Add like
Add dislike
Add to saved papers

Evaluation of Adult Acute Scrotum in the Emergency Room: Clinical Characteristics, Diagnosis, Management, and Costs.

Urology 2016 August
OBJECTIVE: To evaluate the clinic characteristics, diagnosis, management, and costs of the adult acute scrotum in the emergency room (ER). Acute scrotum is a syndrome characterized by intense, acute scrotal pain that may be accompanied by other symptoms. It is usual in children and commonly found as well in adults, with different causal pathologies between these groups.

METHODS: Between November 2013 and September 2014, 669 cases of adult acute scrotum who presented to our ER were prospectively analyzed. Patients under 15 years of age were excluded. Patient age, reason for consultation, investigations performed, final diagnosis, management, and costs were evaluated. For the statistical analysis, the Mann-Whitney, Kruskal-Wallis U, and chi-square tests were used.

RESULTS: A total of 669 cases of acute scrotum were analyzed. The mean age at presentation was 40.2 ± 17.3 years. The most presented diagnoses were orchiepididymitis (28.7%), epididymitis (28.4%), symptoms of uncertain etiology (25.1%), and orchitis (10.3%). Diagnostic tests were carried out in 57.8% of cases. Most cases were treated as outpatients (94.2%), with 5.83% admitted and 1% undergoing surgical treatment. Overall, 13.3% of patients represented to the ER. Abnormal results in blood and urine tests were more common among older patients and infectious pathologies. The average cost generated by an acute scrotum ER consult was 195.03€.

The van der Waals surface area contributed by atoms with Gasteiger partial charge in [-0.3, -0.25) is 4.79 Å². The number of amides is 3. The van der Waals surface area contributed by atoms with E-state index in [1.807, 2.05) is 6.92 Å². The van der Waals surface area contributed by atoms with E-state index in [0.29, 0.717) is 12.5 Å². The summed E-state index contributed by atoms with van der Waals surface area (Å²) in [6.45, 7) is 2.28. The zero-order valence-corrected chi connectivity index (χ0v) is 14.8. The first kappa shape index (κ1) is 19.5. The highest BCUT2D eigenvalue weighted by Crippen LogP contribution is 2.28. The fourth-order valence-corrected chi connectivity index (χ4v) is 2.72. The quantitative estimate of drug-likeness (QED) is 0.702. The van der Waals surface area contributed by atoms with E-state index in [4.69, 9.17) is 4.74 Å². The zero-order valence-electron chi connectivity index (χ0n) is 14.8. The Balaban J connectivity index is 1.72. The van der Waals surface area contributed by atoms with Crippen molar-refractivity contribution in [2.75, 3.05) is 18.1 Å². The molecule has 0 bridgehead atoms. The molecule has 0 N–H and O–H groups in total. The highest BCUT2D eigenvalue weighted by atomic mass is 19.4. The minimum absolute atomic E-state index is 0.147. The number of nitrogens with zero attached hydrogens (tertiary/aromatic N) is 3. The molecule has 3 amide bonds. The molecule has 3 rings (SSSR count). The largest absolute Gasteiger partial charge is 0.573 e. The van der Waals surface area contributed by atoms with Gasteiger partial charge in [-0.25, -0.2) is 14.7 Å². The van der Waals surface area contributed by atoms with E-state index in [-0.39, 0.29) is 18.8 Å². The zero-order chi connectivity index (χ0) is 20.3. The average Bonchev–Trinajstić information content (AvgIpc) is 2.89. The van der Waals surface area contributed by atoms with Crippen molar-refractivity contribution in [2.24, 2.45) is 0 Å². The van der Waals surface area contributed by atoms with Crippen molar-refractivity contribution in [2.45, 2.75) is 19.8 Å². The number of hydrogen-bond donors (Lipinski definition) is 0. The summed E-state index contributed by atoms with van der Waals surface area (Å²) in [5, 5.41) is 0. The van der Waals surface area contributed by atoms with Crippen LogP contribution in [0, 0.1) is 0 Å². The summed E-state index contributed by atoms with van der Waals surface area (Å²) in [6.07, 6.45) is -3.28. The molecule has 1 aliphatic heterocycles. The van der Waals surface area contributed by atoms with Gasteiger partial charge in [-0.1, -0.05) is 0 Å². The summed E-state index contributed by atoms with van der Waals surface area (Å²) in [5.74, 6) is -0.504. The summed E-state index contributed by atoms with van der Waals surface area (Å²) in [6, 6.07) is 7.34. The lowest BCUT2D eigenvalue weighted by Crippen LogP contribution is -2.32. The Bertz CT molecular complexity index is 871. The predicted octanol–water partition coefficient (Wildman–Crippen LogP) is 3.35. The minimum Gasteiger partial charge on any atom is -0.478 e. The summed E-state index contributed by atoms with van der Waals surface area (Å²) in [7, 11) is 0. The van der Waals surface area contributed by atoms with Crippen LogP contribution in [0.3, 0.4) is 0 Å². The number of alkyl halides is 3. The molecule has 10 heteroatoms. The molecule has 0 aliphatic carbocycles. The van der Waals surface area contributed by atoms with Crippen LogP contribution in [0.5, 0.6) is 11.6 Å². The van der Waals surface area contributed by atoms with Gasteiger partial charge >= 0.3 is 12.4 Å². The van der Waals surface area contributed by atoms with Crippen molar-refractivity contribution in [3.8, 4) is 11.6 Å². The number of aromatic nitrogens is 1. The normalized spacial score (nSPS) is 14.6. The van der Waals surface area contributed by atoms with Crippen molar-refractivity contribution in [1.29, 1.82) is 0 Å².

CONCLUSION: Infectious pathologies are the most common causes of acute scrotum at ER. Abnormal blood and urine tests are unusual and are more common in older patients and infectious pathologies.

Full text links

We have located links that may give you full text access.
Can't access the paper?
Try logging in through your university/institutional subscription. For a smoother one-click institutional access experience, please use our mobile app.

Related Resources

For the best experience, use the Read mobile app

Mobile app image

Get seemless 1-tap access through your institution/university

For the best experience, use the Read mobile app

All material on this website is protected by copyright, Copyright © 1994-2024 by WebMD LLC.
This website also contains material copyrighted by 3rd parties.

By using this service, you agree to our terms of use and privacy policy.

Your Privacy Choices Toggle icon

You can now claim free CME credits for this literature searchClaim now

Get seemless 1-tap access through your institution/university

For the best experience, use the Read mobile app